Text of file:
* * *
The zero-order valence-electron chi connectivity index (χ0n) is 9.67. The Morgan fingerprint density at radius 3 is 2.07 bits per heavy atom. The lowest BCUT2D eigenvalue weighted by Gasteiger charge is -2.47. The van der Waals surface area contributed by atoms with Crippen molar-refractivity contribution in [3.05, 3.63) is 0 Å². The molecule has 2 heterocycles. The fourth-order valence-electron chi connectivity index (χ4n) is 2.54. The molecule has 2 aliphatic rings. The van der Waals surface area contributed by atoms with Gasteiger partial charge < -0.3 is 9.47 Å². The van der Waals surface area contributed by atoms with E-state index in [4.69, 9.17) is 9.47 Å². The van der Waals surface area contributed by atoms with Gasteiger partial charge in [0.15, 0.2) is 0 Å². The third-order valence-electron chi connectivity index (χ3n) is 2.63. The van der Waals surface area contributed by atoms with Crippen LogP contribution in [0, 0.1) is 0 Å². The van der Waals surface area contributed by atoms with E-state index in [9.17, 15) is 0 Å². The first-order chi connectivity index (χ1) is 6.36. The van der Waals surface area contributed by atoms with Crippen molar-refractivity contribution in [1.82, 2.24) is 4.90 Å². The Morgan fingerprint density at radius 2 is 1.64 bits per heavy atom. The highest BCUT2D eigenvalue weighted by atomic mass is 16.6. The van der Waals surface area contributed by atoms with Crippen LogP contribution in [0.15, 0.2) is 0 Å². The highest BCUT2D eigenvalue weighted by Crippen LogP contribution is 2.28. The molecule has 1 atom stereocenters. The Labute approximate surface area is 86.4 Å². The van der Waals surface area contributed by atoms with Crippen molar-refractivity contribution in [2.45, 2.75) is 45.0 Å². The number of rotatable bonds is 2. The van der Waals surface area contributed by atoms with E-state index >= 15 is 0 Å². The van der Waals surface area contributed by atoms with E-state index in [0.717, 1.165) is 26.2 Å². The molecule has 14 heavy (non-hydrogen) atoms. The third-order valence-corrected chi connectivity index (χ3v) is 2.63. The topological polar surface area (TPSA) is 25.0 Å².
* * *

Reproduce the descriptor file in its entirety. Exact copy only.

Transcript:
The zero-order valence-electron chi connectivity index (χ0n) is 9.67. The Morgan fingerprint density at radius 3 is 2.07 bits per heavy atom. The lowest BCUT2D eigenvalue weighted by Gasteiger charge is -2.47. The van der Waals surface area contributed by atoms with Crippen molar-refractivity contribution in [3.05, 3.63) is 0 Å². The molecule has 2 heterocycles. The fourth-order valence-electron chi connectivity index (χ4n) is 2.54. The molecule has 2 aliphatic rings. The van der Waals surface area contributed by atoms with Gasteiger partial charge < -0.3 is 9.47 Å². The van der Waals surface area contributed by atoms with E-state index in [4.69, 9.17) is 9.47 Å². The van der Waals surface area contributed by atoms with Gasteiger partial charge in [0.15, 0.2) is 0 Å². The third-order valence-electron chi connectivity index (χ3n) is 2.63. The van der Waals surface area contributed by atoms with Crippen LogP contribution in [0, 0.1) is 0 Å². The van der Waals surface area contributed by atoms with E-state index in [9.17, 15) is 0 Å². The first-order chi connectivity index (χ1) is 6.36. The van der Waals surface area contributed by atoms with Crippen molar-refractivity contribution in [1.82, 2.24) is 4.90 Å². The Morgan fingerprint density at radius 2 is 1.64 bits per heavy atom. The highest BCUT2D eigenvalue weighted by atomic mass is 16.6. The van der Waals surface area contributed by atoms with Crippen LogP contribution in [0.15, 0.2) is 0 Å². The highest BCUT2D eigenvalue weighted by Crippen LogP contribution is 2.28. The molecule has 1 atom stereocenters. The Labute approximate surface area is 86.4 Å². The van der Waals surface area contributed by atoms with Crippen molar-refractivity contribution in [2.45, 2.75) is 45.0 Å². The number of rotatable bonds is 2. The van der Waals surface area contributed by atoms with E-state index >= 15 is 0 Å². The van der Waals surface area contributed by atoms with E-state index in [0.717, 1.165) is 26.2 Å². The molecule has 14 heavy (non-hydrogen) atoms. The third-order valence-corrected chi connectivity index (χ3v) is 2.63. The topological polar surface area (TPSA) is 25.0 Å².